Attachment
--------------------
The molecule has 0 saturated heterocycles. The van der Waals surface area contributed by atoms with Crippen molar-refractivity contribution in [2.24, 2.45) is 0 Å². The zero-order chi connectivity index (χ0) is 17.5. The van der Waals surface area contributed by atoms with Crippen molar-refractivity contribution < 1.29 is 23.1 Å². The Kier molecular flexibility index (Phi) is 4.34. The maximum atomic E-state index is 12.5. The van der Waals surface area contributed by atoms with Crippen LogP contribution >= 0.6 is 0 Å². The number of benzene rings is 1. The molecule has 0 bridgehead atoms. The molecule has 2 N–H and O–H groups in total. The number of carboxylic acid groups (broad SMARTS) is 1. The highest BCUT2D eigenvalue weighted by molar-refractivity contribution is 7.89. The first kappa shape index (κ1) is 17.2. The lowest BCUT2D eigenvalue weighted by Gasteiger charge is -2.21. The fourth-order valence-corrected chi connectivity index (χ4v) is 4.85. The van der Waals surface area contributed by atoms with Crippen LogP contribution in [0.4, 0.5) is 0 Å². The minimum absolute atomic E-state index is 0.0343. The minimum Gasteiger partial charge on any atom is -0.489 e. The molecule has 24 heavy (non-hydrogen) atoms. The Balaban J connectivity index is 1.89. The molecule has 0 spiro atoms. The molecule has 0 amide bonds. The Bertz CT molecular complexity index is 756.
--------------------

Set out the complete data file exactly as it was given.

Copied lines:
The molecule has 0 saturated heterocycles. The van der Waals surface area contributed by atoms with Crippen molar-refractivity contribution in [2.24, 2.45) is 0 Å². The zero-order chi connectivity index (χ0) is 17.5. The van der Waals surface area contributed by atoms with Crippen molar-refractivity contribution < 1.29 is 23.1 Å². The Kier molecular flexibility index (Phi) is 4.34. The maximum atomic E-state index is 12.5. The van der Waals surface area contributed by atoms with Crippen LogP contribution >= 0.6 is 0 Å². The number of benzene rings is 1. The molecule has 0 bridgehead atoms. The molecule has 2 N–H and O–H groups in total. The number of carboxylic acid groups (broad SMARTS) is 1. The highest BCUT2D eigenvalue weighted by molar-refractivity contribution is 7.89. The first kappa shape index (κ1) is 17.2. The lowest BCUT2D eigenvalue weighted by Gasteiger charge is -2.21. The fourth-order valence-corrected chi connectivity index (χ4v) is 4.85. The van der Waals surface area contributed by atoms with Crippen LogP contribution in [0.4, 0.5) is 0 Å². The minimum absolute atomic E-state index is 0.0343. The minimum Gasteiger partial charge on any atom is -0.489 e. The molecule has 24 heavy (non-hydrogen) atoms. The Balaban J connectivity index is 1.89. The molecule has 0 spiro atoms. The molecule has 0 amide bonds. The Bertz CT molecular complexity index is 756.